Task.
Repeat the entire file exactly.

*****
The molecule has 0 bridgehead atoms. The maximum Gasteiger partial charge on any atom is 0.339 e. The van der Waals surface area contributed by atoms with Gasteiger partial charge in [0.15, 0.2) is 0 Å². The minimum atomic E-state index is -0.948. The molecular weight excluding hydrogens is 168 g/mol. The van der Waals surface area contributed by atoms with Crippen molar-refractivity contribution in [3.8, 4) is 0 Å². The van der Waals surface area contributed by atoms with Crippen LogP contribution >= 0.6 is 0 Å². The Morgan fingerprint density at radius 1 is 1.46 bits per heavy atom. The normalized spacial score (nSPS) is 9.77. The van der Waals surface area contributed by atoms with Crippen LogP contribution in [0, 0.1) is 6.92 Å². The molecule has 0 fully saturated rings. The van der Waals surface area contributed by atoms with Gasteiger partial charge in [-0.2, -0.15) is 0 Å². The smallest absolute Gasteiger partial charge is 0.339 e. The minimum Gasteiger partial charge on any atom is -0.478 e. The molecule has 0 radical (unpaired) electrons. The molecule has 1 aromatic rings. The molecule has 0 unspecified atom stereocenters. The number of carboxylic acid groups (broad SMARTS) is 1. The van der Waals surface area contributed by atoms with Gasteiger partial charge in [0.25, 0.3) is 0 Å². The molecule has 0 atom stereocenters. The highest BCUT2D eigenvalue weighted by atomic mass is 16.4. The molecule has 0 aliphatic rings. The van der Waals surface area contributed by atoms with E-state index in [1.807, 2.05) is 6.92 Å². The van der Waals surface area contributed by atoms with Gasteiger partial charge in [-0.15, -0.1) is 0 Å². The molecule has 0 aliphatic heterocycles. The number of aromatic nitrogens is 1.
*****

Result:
The molecule has 0 bridgehead atoms. The maximum Gasteiger partial charge on any atom is 0.339 e. The van der Waals surface area contributed by atoms with Gasteiger partial charge in [0.15, 0.2) is 0 Å². The minimum atomic E-state index is -0.948. The molecular weight excluding hydrogens is 168 g/mol. The van der Waals surface area contributed by atoms with Crippen molar-refractivity contribution in [3.8, 4) is 0 Å². The van der Waals surface area contributed by atoms with Crippen LogP contribution >= 0.6 is 0 Å². The Morgan fingerprint density at radius 1 is 1.46 bits per heavy atom. The normalized spacial score (nSPS) is 9.77. The van der Waals surface area contributed by atoms with Crippen LogP contribution in [0, 0.1) is 6.92 Å². The molecule has 0 fully saturated rings. The van der Waals surface area contributed by atoms with Gasteiger partial charge in [-0.2, -0.15) is 0 Å². The smallest absolute Gasteiger partial charge is 0.339 e. The minimum Gasteiger partial charge on any atom is -0.478 e. The molecule has 0 radical (unpaired) electrons. The molecule has 1 aromatic rings. The molecule has 0 unspecified atom stereocenters. The number of carboxylic acid groups (broad SMARTS) is 1. The van der Waals surface area contributed by atoms with Gasteiger partial charge in [0.25, 0.3) is 0 Å². The molecule has 0 atom stereocenters. The highest BCUT2D eigenvalue weighted by atomic mass is 16.4. The molecule has 0 aliphatic rings. The van der Waals surface area contributed by atoms with E-state index in [1.807, 2.05) is 6.92 Å². The van der Waals surface area contributed by atoms with Gasteiger partial charge in [-0.15, -0.1) is 0 Å². The molecule has 0 aliphatic heterocycles. The number of aromatic nitrogens is 1.